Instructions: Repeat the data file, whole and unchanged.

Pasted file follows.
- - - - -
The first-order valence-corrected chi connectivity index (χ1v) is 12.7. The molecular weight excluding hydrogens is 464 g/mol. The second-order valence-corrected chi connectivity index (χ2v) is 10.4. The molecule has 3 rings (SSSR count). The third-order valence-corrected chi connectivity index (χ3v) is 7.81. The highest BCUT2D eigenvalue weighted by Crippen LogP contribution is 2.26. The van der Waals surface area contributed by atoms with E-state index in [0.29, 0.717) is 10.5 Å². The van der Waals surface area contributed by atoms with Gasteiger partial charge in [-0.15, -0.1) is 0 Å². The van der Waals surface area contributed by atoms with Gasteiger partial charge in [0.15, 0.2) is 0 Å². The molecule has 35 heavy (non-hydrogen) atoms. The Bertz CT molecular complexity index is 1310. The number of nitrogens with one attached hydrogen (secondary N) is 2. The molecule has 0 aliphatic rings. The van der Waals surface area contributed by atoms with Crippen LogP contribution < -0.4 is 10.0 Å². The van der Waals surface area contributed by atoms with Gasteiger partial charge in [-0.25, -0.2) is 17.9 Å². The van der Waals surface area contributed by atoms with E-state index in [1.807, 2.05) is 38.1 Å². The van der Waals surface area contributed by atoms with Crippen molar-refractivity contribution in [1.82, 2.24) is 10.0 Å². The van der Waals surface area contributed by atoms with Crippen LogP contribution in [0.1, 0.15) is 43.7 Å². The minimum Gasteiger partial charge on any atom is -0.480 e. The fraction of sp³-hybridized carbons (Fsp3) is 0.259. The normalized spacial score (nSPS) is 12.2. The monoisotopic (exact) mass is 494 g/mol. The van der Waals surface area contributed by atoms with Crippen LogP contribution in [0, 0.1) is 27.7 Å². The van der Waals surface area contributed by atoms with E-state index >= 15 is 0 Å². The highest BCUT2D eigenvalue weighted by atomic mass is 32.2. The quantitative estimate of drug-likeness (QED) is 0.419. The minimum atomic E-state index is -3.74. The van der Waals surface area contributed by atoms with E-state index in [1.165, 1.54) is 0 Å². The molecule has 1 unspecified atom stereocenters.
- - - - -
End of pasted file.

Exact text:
The first-order valence-corrected chi connectivity index (χ1v) is 12.7. The molecular weight excluding hydrogens is 464 g/mol. The second-order valence-corrected chi connectivity index (χ2v) is 10.4. The molecule has 3 rings (SSSR count). The third-order valence-corrected chi connectivity index (χ3v) is 7.81. The highest BCUT2D eigenvalue weighted by Crippen LogP contribution is 2.26. The van der Waals surface area contributed by atoms with E-state index in [0.29, 0.717) is 10.5 Å². The van der Waals surface area contributed by atoms with Gasteiger partial charge in [-0.15, -0.1) is 0 Å². The van der Waals surface area contributed by atoms with Gasteiger partial charge in [0.15, 0.2) is 0 Å². The molecule has 35 heavy (non-hydrogen) atoms. The Bertz CT molecular complexity index is 1310. The number of nitrogens with one attached hydrogen (secondary N) is 2. The molecule has 0 aliphatic rings. The van der Waals surface area contributed by atoms with Crippen LogP contribution < -0.4 is 10.0 Å². The van der Waals surface area contributed by atoms with Gasteiger partial charge in [-0.25, -0.2) is 17.9 Å². The van der Waals surface area contributed by atoms with E-state index in [1.807, 2.05) is 38.1 Å². The van der Waals surface area contributed by atoms with Crippen molar-refractivity contribution in [1.82, 2.24) is 10.0 Å². The van der Waals surface area contributed by atoms with Crippen LogP contribution in [0.1, 0.15) is 43.7 Å². The minimum Gasteiger partial charge on any atom is -0.480 e. The fraction of sp³-hybridized carbons (Fsp3) is 0.259. The normalized spacial score (nSPS) is 12.2. The monoisotopic (exact) mass is 494 g/mol. The van der Waals surface area contributed by atoms with Crippen LogP contribution in [0, 0.1) is 27.7 Å². The van der Waals surface area contributed by atoms with E-state index >= 15 is 0 Å². The highest BCUT2D eigenvalue weighted by atomic mass is 32.2. The quantitative estimate of drug-likeness (QED) is 0.419. The minimum atomic E-state index is -3.74. The van der Waals surface area contributed by atoms with E-state index in [1.165, 1.54) is 0 Å². The molecule has 1 unspecified atom stereocenters.